Physical education teachers’ representations of their training to promote the inclusion of students with disabilities

Tadeu Celestino, Esperança Ribeiro, Elsa Gabriel Morgado, Levi Leonido*, Antonino Pereira

*Autor correspondente para este trabalho

Resultado de pesquisarevisão de pares

3 Transferências (Pure)


School inclusion is based on the need to adopt and implement a holistic view of education, training, and human development embodied in the idea of everyone, for everyone. In the context of Physical Education (PE), there are still several constraints to the realization of this universal desideratum. Among these, teacher training and qualification for the inclusion of students with Specific Health Needs (SHNs) stands out. That is, students with physical and mental health problems whose impact is significantly manifested in the learning process. Thus, the objective of this study was to identify the representations of PE teachers about their training to develop inclusive processes with students with SES. Participants in this study were 151 PE teachers from different regions and districts of Portugal (Algarve, Aveiro, Castelo Branco, Lisbon, Porto, and Viseu) who had 23.6 ± 8.1 years of teaching service. Teachers answered an online questionnaire, on the Google Forms platform, with open and closed questions about their education and training to develop inclusive processes in PE. The results indicate two significant dimensions: (1) initial training for teaching inclusive PE and (2) continuous training for inclusion. Regarding initial training, a large majority of the teachers under study, at the end of their initial training, did not have the essential skills to teach PE to students with SES. It was also identified that a large majority reported not having had any contact with students with SES throughout their training process for teaching. It was also recognized that this training was not adjusted to the development of intervention skills with students with SHN. Regarding continuous training, it was identified that attendance at this training increased their skills to teach PE to students with SHN. Workshops/actions/training courses are the main training models adopted. However, it is recognized that the training provided does not respond concretely to their training needs to intervene with students with SHN, since teachers essentially seek to improve intervention in the context of inclusive physical education. We conclude that teacher training for inclusion is not yet fully adjusted to the reality of the inclusive school paradigm. In this sense, in practical terms, the following are suggested: (1) the need for reinforcement in study plans with specific and long-term curricular units; (2) the introduction of real practice components in context; and (3) supervised pedagogical practice in diverse contexts.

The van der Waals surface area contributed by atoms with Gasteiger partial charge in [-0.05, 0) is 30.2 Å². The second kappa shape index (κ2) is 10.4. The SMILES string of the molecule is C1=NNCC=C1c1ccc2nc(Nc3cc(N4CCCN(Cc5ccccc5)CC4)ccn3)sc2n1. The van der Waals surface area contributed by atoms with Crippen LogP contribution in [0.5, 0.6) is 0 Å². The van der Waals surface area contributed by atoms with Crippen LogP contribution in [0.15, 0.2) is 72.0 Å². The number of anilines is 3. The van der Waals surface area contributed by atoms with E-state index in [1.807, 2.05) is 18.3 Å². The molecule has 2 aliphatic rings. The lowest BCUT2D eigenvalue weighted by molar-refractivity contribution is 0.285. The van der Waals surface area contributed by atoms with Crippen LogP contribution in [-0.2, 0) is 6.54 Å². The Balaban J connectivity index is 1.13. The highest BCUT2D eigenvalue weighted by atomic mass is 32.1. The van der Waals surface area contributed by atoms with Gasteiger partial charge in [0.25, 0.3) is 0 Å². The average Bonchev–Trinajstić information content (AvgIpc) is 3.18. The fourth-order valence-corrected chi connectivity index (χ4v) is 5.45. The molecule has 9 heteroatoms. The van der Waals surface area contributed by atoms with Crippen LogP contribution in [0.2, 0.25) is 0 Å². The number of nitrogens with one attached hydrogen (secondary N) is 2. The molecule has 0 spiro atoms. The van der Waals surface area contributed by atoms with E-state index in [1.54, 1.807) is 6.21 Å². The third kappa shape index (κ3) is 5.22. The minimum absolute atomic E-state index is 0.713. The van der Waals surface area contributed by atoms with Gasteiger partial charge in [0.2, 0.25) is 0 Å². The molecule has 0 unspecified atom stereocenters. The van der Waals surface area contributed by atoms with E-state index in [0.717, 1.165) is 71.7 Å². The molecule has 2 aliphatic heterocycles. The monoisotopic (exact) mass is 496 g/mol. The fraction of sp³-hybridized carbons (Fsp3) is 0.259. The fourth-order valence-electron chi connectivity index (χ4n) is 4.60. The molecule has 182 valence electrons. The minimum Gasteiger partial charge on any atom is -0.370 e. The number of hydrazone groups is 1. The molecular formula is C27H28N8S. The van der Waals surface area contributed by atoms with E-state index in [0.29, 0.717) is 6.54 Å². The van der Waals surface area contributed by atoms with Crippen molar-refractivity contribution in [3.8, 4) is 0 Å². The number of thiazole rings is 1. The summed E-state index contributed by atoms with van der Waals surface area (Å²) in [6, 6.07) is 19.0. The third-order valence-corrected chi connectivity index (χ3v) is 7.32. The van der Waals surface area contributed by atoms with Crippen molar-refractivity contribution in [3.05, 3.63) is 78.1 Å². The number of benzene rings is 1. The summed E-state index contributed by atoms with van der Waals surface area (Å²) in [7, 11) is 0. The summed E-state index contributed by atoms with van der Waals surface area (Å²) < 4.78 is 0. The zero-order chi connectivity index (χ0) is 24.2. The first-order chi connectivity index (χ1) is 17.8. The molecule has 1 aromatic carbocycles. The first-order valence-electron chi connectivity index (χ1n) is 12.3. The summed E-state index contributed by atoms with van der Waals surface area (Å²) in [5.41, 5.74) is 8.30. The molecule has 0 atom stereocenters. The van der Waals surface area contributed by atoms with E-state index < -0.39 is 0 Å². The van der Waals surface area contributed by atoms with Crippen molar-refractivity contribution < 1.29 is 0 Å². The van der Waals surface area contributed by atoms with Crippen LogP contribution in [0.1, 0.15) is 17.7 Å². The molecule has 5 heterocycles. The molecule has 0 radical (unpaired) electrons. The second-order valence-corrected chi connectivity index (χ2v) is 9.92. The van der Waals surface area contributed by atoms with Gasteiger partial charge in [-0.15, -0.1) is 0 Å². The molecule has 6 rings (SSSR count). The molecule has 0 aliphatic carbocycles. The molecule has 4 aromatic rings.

Idioma originalEnglish
Número do artigo49
Número de páginas13
RevistaEducation Sciences
Número de emissão1
Estado da publicaçãoPublicado - 2024

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